Archdiocese of Washington files suit against DC Metro for banning religious ads
The Catholic archdiocese of Washington, D.C. has filed a lawsuit against the Washington Metro Area Transit Authority for refusing to run a Christmas-themed ad to promote "spiritual giving." The point is simple: Christmas is more than a holiday that "comes from a store."
Metro has banned all religious-themed ads this Christmas, even though the archdiocese's ads don't portray a Nativity scene or the baby Jesus. In fact, they claimed that the image of shepherds, stars, and sheep "promotes religion."
The archdiocese had a choice response to that idiotic notion.
Ed McFadden, secretary for communications for the Archdiocese of Washington, told the Washington Examiner, "To borrow from a favorite Christmas story, under WMATA's guidelines, if the ads are about packages, boxes or bags – if Christmas comes from a store – then it seems WMATA approves. But if Christmas means a little bit more, WMATA plays Grinch."
WMATA has allowed ads promoting the Salvation Army (a Christian church), and yoga – a form of Hindu spiritualism.
A spokespersons for WMTA said in a statement that it changed its policy in 2015. Lawyers for the archdiocese believe that the First Amendment rights of the Church are being infringed.
In August, the American Civil Liberties Union filed a lawsuit alleging that WMATA's advertising guidelines violated free speech. Critics assert that the policies are vague. Plaintiffs in that suit include the ACLU, Carafem, Milo Worldwide LLC, and People for the Ethical Treatment of Animals (PETA). Carafem is an abortion provider. Milo Worldwide LLC is a corporation through which activist/journalist Milo Yiannopoulous operates. PETA is an animal rights organization.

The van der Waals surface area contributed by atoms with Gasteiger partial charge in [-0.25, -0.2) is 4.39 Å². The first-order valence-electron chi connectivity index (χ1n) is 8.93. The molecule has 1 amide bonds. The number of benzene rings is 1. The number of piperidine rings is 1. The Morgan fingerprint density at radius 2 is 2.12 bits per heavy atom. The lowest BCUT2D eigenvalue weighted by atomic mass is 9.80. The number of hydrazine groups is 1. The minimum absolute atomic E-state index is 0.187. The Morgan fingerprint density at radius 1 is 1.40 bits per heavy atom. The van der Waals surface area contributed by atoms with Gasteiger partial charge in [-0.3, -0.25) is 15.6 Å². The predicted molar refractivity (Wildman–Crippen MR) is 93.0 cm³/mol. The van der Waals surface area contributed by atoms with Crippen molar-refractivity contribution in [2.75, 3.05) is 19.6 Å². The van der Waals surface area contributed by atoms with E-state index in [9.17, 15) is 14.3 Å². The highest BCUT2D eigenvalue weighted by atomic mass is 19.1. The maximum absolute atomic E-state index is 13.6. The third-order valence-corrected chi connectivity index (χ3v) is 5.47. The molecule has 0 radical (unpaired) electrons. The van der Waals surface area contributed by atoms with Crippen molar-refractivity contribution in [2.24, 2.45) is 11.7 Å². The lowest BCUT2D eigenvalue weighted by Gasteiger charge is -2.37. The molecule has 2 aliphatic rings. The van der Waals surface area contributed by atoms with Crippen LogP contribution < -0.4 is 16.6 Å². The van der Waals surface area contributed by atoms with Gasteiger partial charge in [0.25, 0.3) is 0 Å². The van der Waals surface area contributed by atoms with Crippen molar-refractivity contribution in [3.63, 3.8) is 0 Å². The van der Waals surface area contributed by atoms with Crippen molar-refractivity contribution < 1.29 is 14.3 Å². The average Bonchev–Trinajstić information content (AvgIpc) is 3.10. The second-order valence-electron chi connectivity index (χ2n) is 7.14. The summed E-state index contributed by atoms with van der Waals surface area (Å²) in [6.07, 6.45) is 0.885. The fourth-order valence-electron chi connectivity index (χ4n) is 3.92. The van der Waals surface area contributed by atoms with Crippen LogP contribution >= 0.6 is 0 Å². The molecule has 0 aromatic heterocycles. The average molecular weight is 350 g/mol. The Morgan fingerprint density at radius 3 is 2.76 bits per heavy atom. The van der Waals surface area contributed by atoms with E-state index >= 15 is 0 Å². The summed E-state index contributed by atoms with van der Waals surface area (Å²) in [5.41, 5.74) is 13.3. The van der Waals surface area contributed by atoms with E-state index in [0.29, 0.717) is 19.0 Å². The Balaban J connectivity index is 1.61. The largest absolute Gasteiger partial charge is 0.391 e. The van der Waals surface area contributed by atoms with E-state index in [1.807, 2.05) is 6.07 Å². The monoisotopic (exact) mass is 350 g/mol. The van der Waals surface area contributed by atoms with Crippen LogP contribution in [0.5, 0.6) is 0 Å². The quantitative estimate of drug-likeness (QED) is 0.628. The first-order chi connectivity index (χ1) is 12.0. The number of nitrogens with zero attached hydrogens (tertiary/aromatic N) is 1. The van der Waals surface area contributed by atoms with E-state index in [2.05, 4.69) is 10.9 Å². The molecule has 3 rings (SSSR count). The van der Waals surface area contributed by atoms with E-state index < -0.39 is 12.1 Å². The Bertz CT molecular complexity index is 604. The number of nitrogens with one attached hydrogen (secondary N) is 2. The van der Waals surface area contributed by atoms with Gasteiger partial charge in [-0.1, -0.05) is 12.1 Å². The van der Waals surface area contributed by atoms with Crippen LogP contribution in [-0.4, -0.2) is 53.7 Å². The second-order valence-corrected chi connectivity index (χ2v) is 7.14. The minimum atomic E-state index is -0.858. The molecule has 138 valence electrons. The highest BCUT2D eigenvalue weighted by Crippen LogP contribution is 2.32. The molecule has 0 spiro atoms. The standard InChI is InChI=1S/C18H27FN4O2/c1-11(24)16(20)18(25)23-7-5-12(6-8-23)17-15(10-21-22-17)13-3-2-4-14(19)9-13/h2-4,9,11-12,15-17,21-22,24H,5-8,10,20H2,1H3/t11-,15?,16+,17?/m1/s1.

The suit said WMATA rejected the following ads: an ACLU ad that displays the text of the First Amendment in multiple languages; an ad by Carafem advertising a "10-Week-After-Pill;" PETA ads suggesting people go vegan; and an ad for Yiannopoulous' book "Dangerous." Some of the ads sparked complaints.
ACLU legal director for the District of Columbia Arthur Spitzer told WTOP this year: "I think it's an indefensible policy to say that as soon as someone complains about an advertisement, we're going to take it down." Spitzer noted that irony that WMATA banned a display of the text of the First Amendment: "Metro is a government agency subject to the First Amendment," Spitzer said.
Given Metro's well documented management problems, I suppose we should expect inconsistency bordering on lunacy when it comes to its ad policies.
But the subjective procedures used by the mass transit company to approve or disapprove ads only breeds lawsuits. I have no doubt that if the people running the Metro had run the ads, some atheist or Muslim group would have complained, if not sued them to remove the advertisements. It appears that Metro was responding to that potential sticky situation rather than upholding the First Amendment rights of the Catholic Church and others.
In this instance, you can take your pick about who or what is under attack: free speech, the war on Christmas, or the war on Christianity. In fact, it is a war on common sense – a trait sorely lacking in government today.